Microsoft is working on a package of software and online services that might be exactly right for students and home computer users.

Although Vista includes important features out of the box, it does not include Microsoft Office – Word, Excel, and Powerpoint. That’s surprising to many people. (Dell will preinstall Office if you remember to check the box, but all the other manufacturers leave it off to keep the computer sale price down.) I talk to a lot of people about why they have to make an unexpected trip to Costco or Office Depot to buy a copy of Office.

The computer manufacturer may include security software but all too often it’s a bloated suite from whatever vendor paid the most to be included, or it’s only a trial version.

Similarly, most people have a poor experience with badly designed software for editing and sharing photos that comes preinstalled with their new computer or installed along with the driver for a new printer or camera.

These are not deep mysteries. Any technically adept person is able to jump in and clean things up! Uninstall the crap. Sign up for online services – lots of people have favorites of the hundreds available. Use Google Docs or OpenOffice for free or buy a copy of Office 2007 Home & Student Edition.

The package from Microsoft isn’t aimed at those people.

Instead, Microsoft will be packaging up a collection that’s good enough for people who want the choices to be made for them and presented in a neat, easy-to-use package. And Microsoft will be experimenting with selling the package as a cheap monthly subscription instead of an expensive box at Best Buy. (Microsoft sees subscriptions as an inevitable shift in the long run but it’s had trouble figuring out how to jump in without cannibalizing its current license fees.)

The “software plus service” bundle is code-named “Albany” during testing. Let’s fantasize and assume that Microsoft delivers a well-designed integrated experience. Here’s the way it will go sometime this fall.

  • If you don’t have one, you’ll get a free Windows Live ID.
  • You’ll agree to pay a monthly fee – not yet determined but probably $10-15/month.
  • A single installer will download and install these programs on your new computer, and set up access to their online components:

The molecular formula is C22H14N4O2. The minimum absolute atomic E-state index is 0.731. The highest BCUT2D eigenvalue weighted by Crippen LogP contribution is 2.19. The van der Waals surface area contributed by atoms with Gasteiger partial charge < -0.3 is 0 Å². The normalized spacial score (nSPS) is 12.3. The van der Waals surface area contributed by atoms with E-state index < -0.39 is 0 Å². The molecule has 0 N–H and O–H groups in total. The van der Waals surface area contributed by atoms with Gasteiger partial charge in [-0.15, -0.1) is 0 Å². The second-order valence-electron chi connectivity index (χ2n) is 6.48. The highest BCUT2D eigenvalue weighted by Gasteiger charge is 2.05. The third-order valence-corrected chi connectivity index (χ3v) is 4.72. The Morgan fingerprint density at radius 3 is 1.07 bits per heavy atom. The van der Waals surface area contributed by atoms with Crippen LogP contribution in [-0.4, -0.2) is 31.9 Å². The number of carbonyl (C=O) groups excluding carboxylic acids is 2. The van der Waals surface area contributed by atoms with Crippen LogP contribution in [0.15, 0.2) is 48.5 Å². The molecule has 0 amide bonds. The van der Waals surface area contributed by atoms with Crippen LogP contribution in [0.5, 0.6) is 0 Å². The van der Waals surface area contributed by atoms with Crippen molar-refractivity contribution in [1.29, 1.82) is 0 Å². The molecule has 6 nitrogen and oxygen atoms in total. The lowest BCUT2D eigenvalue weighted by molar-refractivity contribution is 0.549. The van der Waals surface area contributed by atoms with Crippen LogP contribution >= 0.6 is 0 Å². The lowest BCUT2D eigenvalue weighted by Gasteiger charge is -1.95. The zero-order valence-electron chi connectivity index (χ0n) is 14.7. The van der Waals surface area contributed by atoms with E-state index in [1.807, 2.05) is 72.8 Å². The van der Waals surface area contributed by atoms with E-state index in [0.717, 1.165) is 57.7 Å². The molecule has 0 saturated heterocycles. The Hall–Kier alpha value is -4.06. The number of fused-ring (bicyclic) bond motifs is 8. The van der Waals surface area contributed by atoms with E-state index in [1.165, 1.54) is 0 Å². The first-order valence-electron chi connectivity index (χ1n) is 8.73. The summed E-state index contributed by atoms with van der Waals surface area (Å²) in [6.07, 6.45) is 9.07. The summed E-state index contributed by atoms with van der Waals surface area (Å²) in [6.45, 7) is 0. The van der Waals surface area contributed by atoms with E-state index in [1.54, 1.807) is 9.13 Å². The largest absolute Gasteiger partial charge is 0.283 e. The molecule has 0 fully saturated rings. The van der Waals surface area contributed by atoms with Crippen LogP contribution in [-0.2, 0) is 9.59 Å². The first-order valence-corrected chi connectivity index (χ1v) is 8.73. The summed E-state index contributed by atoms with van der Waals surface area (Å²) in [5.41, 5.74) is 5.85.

• Microsoft Office 2007 Home And Student – Word, Excel, Powerpoint, and OneNote
    • Windows Live Office Workplace – online file storage and sharing for Office files, integrated with the Office programs, as easy as clicking a button; files can then be viewed and retrieved from any computer
    • Windows Live OneCare – easy-to-understand program for antivirus, spyware protection, firewall management, backups, printer sharing, and system maintenance
    • Windows Live Photo Gallery – the easiest and best-designed program for working with the photos on your computer and sharing them online
    • Windows Live Mail – full-featured and safe mail program, better than Outlook for home users, easy to integrate with Hotmail so mail can be viewed from anywhere
    • Windows Live Messenger

The programs would then all be updated automatically.

There’s nothing new about the package except the integration and the subscription pricing. Most of those components are free; Office 2007 Home & Student is about $140 and Live OneCare is $49.99 or less, so this is under two hundred dollars of software.

But the integrated experience is everything! If I’ve learned anything over the last ten years, it’s that many people don’t want to think about their computers. They want to sit down and do stuff! If this package was installed on a nice cleaned-up computer, people would be able to do stuff with a minimum of fuss. I think it’s a winner.

Here’s an article about Microsoft’s official acknowledgement that this package would enter beta testing soon, leading to a final release sometime this fall.

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